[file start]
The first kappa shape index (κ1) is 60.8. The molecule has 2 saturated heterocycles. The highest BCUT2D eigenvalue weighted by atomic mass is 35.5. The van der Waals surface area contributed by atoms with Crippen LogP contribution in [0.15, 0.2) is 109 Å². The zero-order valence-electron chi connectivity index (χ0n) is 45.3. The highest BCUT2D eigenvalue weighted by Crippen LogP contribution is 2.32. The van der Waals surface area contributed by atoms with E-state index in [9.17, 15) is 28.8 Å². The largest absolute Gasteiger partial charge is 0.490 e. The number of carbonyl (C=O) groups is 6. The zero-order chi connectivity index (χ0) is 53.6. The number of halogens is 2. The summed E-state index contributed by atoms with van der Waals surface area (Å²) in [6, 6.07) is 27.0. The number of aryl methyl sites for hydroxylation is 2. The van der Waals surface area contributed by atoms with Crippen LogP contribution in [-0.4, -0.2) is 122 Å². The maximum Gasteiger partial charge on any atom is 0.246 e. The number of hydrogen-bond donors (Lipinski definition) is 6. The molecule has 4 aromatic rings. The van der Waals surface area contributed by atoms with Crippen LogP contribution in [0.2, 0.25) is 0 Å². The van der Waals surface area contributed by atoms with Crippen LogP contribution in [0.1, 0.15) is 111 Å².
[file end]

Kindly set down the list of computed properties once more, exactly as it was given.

The first kappa shape index (κ1) is 60.8. The molecule has 2 saturated heterocycles. The highest BCUT2D eigenvalue weighted by atomic mass is 35.5. The van der Waals surface area contributed by atoms with Crippen LogP contribution in [0.15, 0.2) is 109 Å². The zero-order valence-electron chi connectivity index (χ0n) is 45.3. The highest BCUT2D eigenvalue weighted by Crippen LogP contribution is 2.32. The van der Waals surface area contributed by atoms with E-state index in [9.17, 15) is 28.8 Å². The largest absolute Gasteiger partial charge is 0.490 e. The number of carbonyl (C=O) groups is 6. The zero-order chi connectivity index (χ0) is 53.6. The number of halogens is 2. The summed E-state index contributed by atoms with van der Waals surface area (Å²) in [6, 6.07) is 27.0. The number of aryl methyl sites for hydroxylation is 2. The van der Waals surface area contributed by atoms with Crippen LogP contribution in [-0.4, -0.2) is 122 Å². The maximum Gasteiger partial charge on any atom is 0.246 e. The number of hydrogen-bond donors (Lipinski definition) is 6. The molecule has 4 aromatic rings. The van der Waals surface area contributed by atoms with Crippen LogP contribution in [0.2, 0.25) is 0 Å². The van der Waals surface area contributed by atoms with Crippen LogP contribution in [0.1, 0.15) is 111 Å².